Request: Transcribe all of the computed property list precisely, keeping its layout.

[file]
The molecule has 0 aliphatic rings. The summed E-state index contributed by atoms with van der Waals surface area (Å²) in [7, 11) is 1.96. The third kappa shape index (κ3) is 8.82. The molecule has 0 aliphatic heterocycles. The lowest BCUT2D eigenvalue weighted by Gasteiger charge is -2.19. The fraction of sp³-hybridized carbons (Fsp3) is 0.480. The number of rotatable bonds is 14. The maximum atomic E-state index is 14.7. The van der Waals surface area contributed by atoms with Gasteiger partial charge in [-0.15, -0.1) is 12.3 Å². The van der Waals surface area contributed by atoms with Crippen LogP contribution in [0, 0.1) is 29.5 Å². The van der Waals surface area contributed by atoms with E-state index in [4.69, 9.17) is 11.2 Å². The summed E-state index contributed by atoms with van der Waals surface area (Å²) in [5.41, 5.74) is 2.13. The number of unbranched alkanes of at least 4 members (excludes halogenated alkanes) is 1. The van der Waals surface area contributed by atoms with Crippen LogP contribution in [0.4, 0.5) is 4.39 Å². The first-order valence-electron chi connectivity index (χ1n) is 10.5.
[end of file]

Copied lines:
The molecule has 0 aliphatic rings. The summed E-state index contributed by atoms with van der Waals surface area (Å²) in [7, 11) is 1.96. The third kappa shape index (κ3) is 8.82. The molecule has 0 aliphatic heterocycles. The lowest BCUT2D eigenvalue weighted by Gasteiger charge is -2.19. The fraction of sp³-hybridized carbons (Fsp3) is 0.480. The number of rotatable bonds is 14. The maximum atomic E-state index is 14.7. The van der Waals surface area contributed by atoms with Gasteiger partial charge in [-0.15, -0.1) is 12.3 Å². The van der Waals surface area contributed by atoms with Crippen LogP contribution in [0, 0.1) is 29.5 Å². The van der Waals surface area contributed by atoms with E-state index in [4.69, 9.17) is 11.2 Å². The summed E-state index contributed by atoms with van der Waals surface area (Å²) in [5.41, 5.74) is 2.13. The number of unbranched alkanes of at least 4 members (excludes halogenated alkanes) is 1. The van der Waals surface area contributed by atoms with Crippen LogP contribution in [0.4, 0.5) is 4.39 Å². The first-order valence-electron chi connectivity index (χ1n) is 10.5.